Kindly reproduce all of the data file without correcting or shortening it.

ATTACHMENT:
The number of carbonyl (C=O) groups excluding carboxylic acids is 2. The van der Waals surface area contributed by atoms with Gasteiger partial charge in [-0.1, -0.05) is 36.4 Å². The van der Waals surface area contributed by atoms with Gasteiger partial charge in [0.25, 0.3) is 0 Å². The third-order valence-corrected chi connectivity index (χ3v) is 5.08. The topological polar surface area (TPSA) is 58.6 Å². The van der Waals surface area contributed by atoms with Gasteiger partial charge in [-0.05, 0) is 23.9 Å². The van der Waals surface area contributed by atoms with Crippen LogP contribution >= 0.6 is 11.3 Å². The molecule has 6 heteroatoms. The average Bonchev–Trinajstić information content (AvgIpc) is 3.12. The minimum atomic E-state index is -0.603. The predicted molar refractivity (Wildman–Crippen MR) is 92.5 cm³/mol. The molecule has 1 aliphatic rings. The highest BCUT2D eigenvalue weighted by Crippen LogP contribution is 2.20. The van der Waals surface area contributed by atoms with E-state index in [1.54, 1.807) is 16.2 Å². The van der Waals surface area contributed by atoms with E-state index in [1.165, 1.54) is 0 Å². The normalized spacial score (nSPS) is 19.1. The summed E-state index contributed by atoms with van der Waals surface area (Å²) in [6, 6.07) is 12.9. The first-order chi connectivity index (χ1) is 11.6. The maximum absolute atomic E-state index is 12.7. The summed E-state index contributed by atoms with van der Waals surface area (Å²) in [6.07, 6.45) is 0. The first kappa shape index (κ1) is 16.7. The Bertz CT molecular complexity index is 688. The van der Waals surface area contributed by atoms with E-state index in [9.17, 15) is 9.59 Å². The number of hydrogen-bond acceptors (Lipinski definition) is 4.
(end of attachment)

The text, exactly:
The number of carbonyl (C=O) groups excluding carboxylic acids is 2. The van der Waals surface area contributed by atoms with Gasteiger partial charge in [-0.1, -0.05) is 36.4 Å². The van der Waals surface area contributed by atoms with Gasteiger partial charge in [0.25, 0.3) is 0 Å². The third-order valence-corrected chi connectivity index (χ3v) is 5.08. The topological polar surface area (TPSA) is 58.6 Å². The van der Waals surface area contributed by atoms with Gasteiger partial charge in [-0.05, 0) is 23.9 Å². The van der Waals surface area contributed by atoms with Crippen LogP contribution >= 0.6 is 11.3 Å². The molecule has 6 heteroatoms. The average Bonchev–Trinajstić information content (AvgIpc) is 3.12. The minimum atomic E-state index is -0.603. The predicted molar refractivity (Wildman–Crippen MR) is 92.5 cm³/mol. The molecule has 1 aliphatic rings. The highest BCUT2D eigenvalue weighted by Crippen LogP contribution is 2.20. The van der Waals surface area contributed by atoms with E-state index in [1.54, 1.807) is 16.2 Å². The van der Waals surface area contributed by atoms with E-state index in [1.165, 1.54) is 0 Å². The normalized spacial score (nSPS) is 19.1. The summed E-state index contributed by atoms with van der Waals surface area (Å²) in [6, 6.07) is 12.9. The first-order chi connectivity index (χ1) is 11.6. The maximum absolute atomic E-state index is 12.7. The summed E-state index contributed by atoms with van der Waals surface area (Å²) in [6.07, 6.45) is 0. The first kappa shape index (κ1) is 16.7. The Bertz CT molecular complexity index is 688. The van der Waals surface area contributed by atoms with E-state index in [9.17, 15) is 9.59 Å². The number of hydrogen-bond acceptors (Lipinski definition) is 4.